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On Target  eNews                                              August 2016

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On Target eNews comes to you the first Tuesday of each month with updates on our clients, our organization, and our work. We also publish a full newsletter three times a year.

Volunteer for our Board of Directors

We have a vacancy on the Board of Directors of Disability Rights NC. If you are interested, please review this page of our website to see the requirements. You will need to submit an application.

Pro Bono Profile: Attorney gets child needed services in her first case

Cindy Sanders larger 2Cynthia Sanders is well prepared for a second career in environmental law. The former fisheries biologist from Charlotte, NC earned a dual degree – her law degree from the University of South Carolina and a Masters in Environmental Law and Policy from the Vermont Law School. But an energetic 6-year-old with cerebral palsy (CP) and a need for in-home skill-building services may have turned her attention to another kind of public interest law, that of disability rights.

Cynthia’s first case as a practicing attorney was a pro bono case referred to her by Disability Rights North Carolina. It involved a child with CP whose family had requested and been denied a certain number of hours of services to help him progress in his development. Like so many of the cases we hear about, the denial by his Managed Care Organization (MCO) seemed arbitrary to the family, and unrelated to the specific circumstances of their child.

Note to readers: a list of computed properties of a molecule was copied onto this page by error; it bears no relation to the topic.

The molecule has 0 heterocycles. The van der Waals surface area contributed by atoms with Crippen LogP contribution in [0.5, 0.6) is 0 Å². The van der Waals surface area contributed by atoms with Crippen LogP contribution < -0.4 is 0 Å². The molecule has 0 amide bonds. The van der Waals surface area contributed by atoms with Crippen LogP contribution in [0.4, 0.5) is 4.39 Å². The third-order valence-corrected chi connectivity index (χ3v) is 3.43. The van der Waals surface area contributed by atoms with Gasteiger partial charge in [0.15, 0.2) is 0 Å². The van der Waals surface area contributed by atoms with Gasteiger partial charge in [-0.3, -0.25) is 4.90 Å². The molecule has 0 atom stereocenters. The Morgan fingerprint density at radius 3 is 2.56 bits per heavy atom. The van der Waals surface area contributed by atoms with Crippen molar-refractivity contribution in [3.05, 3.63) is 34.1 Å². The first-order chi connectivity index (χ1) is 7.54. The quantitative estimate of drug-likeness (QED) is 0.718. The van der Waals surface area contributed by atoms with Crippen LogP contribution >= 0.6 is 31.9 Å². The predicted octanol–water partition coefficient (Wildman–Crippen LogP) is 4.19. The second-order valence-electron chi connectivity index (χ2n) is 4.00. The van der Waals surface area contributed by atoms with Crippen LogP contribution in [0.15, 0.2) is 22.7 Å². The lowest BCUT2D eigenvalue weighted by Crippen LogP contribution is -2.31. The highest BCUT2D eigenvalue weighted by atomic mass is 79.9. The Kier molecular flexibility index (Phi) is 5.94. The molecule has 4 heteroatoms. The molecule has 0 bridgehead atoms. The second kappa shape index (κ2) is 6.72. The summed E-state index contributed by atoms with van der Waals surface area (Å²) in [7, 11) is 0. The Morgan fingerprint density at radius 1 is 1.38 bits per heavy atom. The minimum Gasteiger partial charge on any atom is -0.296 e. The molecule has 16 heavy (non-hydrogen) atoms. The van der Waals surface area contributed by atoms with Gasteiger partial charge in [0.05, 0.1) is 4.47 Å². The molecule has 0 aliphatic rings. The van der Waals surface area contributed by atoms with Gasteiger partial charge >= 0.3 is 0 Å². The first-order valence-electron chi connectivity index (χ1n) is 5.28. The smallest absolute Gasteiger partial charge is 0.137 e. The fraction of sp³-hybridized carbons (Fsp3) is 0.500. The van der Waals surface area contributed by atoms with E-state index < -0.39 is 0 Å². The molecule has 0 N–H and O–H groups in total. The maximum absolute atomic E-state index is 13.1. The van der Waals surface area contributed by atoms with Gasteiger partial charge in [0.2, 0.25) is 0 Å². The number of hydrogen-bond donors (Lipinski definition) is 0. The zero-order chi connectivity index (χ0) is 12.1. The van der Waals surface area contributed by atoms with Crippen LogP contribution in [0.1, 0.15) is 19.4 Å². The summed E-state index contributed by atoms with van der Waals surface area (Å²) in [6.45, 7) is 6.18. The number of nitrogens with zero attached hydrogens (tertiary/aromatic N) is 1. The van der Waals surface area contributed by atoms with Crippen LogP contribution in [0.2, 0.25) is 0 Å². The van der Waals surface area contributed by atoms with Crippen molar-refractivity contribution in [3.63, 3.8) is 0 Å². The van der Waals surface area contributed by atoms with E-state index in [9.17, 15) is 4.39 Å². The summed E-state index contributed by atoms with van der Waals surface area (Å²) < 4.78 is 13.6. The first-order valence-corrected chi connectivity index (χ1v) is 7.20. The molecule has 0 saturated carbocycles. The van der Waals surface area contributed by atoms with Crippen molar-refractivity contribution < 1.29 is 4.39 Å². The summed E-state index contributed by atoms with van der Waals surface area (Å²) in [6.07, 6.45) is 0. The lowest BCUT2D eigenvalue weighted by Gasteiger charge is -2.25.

Cynthia’s task was to assist the client in appealing the denial and to represent him in a hearing before an Administrative Law Judge at the Office of Administrative Hearings. She gathered evidence to support the child’s need for services, primarily from his clinicians. In this case, both sides, her client and the MCO, agreed to participate in mediation.

This was her first case, and it was a complicated Medicaid appeal, an area in which Cynthia had received training by Disability Rights attorneys, but one with which she had no direct experience.

“I was apprehensive, but I was able to work closely with Disability Rights NC staff,” said Cynthia. And it was successful. After many hours of preparing witnesses and analyzing records, the two sides reached an agreement in mediation. A hearing was no longer needed, and the child was authorized to receive the services he needed.

Cynthia is eager to do pro bono work for Disability Rights NC again. Although environmental law is still on her mind, her interests have definitely broadened after this experience.

“As long as it is public interest work, I’m interested,” said Cynthia.